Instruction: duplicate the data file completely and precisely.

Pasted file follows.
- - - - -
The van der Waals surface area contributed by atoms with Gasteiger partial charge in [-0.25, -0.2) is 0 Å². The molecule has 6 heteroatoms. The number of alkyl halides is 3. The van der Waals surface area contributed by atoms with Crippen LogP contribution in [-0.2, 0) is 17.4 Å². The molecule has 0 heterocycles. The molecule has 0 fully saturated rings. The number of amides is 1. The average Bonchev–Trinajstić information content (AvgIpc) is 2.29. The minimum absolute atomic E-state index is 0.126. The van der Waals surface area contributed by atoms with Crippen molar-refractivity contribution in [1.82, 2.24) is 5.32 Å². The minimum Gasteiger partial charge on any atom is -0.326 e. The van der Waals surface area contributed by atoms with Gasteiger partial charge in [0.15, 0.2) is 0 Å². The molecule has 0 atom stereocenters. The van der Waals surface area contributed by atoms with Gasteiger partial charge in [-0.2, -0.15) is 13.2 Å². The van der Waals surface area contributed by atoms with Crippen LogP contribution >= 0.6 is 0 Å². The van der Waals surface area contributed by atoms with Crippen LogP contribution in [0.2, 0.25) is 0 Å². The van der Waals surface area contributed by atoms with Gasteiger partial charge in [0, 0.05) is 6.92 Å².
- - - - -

The van der Waals surface area contributed by atoms with Gasteiger partial charge in [-0.25, -0.2) is 0 Å². The molecule has 6 heteroatoms. The number of alkyl halides is 3. The van der Waals surface area contributed by atoms with Crippen LogP contribution in [-0.2, 0) is 17.4 Å². The molecule has 0 heterocycles. The molecule has 0 fully saturated rings. The number of amides is 1. The average Bonchev–Trinajstić information content (AvgIpc) is 2.29. The minimum absolute atomic E-state index is 0.126. The van der Waals surface area contributed by atoms with Crippen molar-refractivity contribution in [1.82, 2.24) is 5.32 Å². The minimum Gasteiger partial charge on any atom is -0.326 e. The van der Waals surface area contributed by atoms with Gasteiger partial charge in [0.15, 0.2) is 0 Å². The molecule has 0 atom stereocenters. The van der Waals surface area contributed by atoms with Gasteiger partial charge in [-0.2, -0.15) is 13.2 Å². The van der Waals surface area contributed by atoms with Crippen LogP contribution >= 0.6 is 0 Å². The van der Waals surface area contributed by atoms with Crippen LogP contribution in [0.2, 0.25) is 0 Å². The van der Waals surface area contributed by atoms with Gasteiger partial charge in [0, 0.05) is 6.92 Å².